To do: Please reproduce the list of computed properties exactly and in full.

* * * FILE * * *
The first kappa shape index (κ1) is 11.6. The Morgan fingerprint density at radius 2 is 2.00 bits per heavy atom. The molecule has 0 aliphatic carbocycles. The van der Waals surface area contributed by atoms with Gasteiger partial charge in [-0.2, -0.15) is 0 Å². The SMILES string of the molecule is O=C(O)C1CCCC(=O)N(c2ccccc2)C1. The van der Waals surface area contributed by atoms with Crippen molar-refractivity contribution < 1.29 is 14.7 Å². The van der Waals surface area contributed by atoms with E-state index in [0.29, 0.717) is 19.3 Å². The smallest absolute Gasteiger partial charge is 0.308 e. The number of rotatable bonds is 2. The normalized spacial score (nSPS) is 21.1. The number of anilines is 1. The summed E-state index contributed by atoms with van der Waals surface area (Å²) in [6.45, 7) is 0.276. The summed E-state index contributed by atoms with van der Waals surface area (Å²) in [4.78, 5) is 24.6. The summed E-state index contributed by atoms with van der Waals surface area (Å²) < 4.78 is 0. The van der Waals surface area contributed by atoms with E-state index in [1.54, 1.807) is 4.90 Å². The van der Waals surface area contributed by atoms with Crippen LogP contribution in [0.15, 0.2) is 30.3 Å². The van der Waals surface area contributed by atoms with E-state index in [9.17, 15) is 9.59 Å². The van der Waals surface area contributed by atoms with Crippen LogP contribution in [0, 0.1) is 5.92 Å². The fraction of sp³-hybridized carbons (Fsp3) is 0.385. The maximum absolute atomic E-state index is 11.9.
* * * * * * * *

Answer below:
The first kappa shape index (κ1) is 11.6. The Morgan fingerprint density at radius 2 is 2.00 bits per heavy atom. The molecule has 0 aliphatic carbocycles. The van der Waals surface area contributed by atoms with Gasteiger partial charge in [-0.2, -0.15) is 0 Å². The SMILES string of the molecule is O=C(O)C1CCCC(=O)N(c2ccccc2)C1. The van der Waals surface area contributed by atoms with Crippen molar-refractivity contribution < 1.29 is 14.7 Å². The van der Waals surface area contributed by atoms with E-state index in [0.29, 0.717) is 19.3 Å². The smallest absolute Gasteiger partial charge is 0.308 e. The number of rotatable bonds is 2. The normalized spacial score (nSPS) is 21.1. The number of anilines is 1. The summed E-state index contributed by atoms with van der Waals surface area (Å²) in [6.45, 7) is 0.276. The summed E-state index contributed by atoms with van der Waals surface area (Å²) in [4.78, 5) is 24.6. The summed E-state index contributed by atoms with van der Waals surface area (Å²) < 4.78 is 0. The van der Waals surface area contributed by atoms with E-state index in [1.54, 1.807) is 4.90 Å². The van der Waals surface area contributed by atoms with Crippen LogP contribution in [0.15, 0.2) is 30.3 Å². The van der Waals surface area contributed by atoms with E-state index in [9.17, 15) is 9.59 Å². The van der Waals surface area contributed by atoms with Crippen LogP contribution in [0, 0.1) is 5.92 Å². The fraction of sp³-hybridized carbons (Fsp3) is 0.385. The maximum absolute atomic E-state index is 11.9.